This post assesses whether the rand has been misaligned relative to its economic fundamentals compared to the dollar. Since the drivers of
exchange rate movements tend to change over time, it is useful to use a framework that allows the relationship between the rand and its key macroeconomic fundamentals to change at specific points in time. In this post, I update the estimates from a Bayesian three-regime Threshold Vector Error Correction model based on the approach of Huber and Zörner (2019). The framework allows a number of variables to affect and react to the dynamics of the ZAR at any given point in time. The model specification used includes short-term interest rates, consumer prices, money supply and industrial production for South Africa and the US.
The chart shows the deviations of the USDZAR from its ‘explainable level’ calculated as the percentage deviation in the ZAR from the fitted value from the model (depending on which of three regimes the currency is in at each point). The ZAR has generally fluctuated within a 5 percent range around the level that can be explained by the model. Periods of large misalignment correspond to periods of significant depreciation in the late 1990s, late 2001, the global financial crisis and the COVID-19 pandemic. The model suggests the ZAR was near its explainable value in June 2023 (the latest month for which all macroeconomic data is available).
The estimates suggest that a large proportion of the dynamics of the rand can be explained at a particular point in time, even with a small number of fundamental determinants of the USDZAR rate. Contrary to estimates from other frameworks, such as those used by SARB or simple fair value models (here and here), the model suggests that there have been relatively few occasions when the rand has deviated substantially from levels consistent with the relative fundamentals of the economy. The implication is that the rand tends to move in line with economic fundamentals, which suggests that the rand tends to absorb a large proportion of the shocks that hit the economy, which helps shield the economy from their effects. This is consistent with our findings in this paper that suggests that ZAR deviations from fundamentals are generally not large when accounting for a large number of variables that affect ZAR dynamics.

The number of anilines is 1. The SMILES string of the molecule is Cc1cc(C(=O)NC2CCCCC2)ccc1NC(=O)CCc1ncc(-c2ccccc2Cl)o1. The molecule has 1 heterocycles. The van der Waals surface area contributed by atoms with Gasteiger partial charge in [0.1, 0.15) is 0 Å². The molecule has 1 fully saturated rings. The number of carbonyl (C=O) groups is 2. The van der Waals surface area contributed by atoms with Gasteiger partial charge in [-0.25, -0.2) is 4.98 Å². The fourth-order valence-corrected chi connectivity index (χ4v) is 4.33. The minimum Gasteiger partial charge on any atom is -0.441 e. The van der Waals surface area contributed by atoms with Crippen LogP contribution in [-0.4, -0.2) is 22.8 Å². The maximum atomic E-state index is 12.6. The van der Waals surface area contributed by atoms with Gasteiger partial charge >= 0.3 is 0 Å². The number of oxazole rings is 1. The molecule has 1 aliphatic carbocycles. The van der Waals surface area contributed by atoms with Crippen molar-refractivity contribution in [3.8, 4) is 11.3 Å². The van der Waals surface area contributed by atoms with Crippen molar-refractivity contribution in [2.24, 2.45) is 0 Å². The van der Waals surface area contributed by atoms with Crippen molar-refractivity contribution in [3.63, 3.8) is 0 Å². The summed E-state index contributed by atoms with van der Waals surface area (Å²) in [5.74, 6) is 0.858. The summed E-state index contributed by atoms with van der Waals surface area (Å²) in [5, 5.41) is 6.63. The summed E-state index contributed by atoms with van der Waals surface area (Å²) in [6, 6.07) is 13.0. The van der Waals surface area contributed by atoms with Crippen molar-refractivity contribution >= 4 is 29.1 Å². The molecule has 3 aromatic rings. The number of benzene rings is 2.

The USDZAR is misaligned in the model if there are large estimated deviations from fundamentals. The ZAR is over(under)-valued if the posterior distribution (containing information from the priors imposed as well as from the data) of the threshold variable is below(above) the lower(upper) threshold.
It is important to note that the definition of misalignment in this analysis differs from those used in SARB’s models. The VECM used by SARB is based on the difference between the equilibrium exchange rate (i.e. the level consistent with the fundamental determinants of the exchange rate) and the current level of the trade-weighted real ZAR, while the semi-structural model of Botha et al. (2019). is used for creating narratives about the factors contributing to real effective exchange rate misalignments from equilibrium and inflation.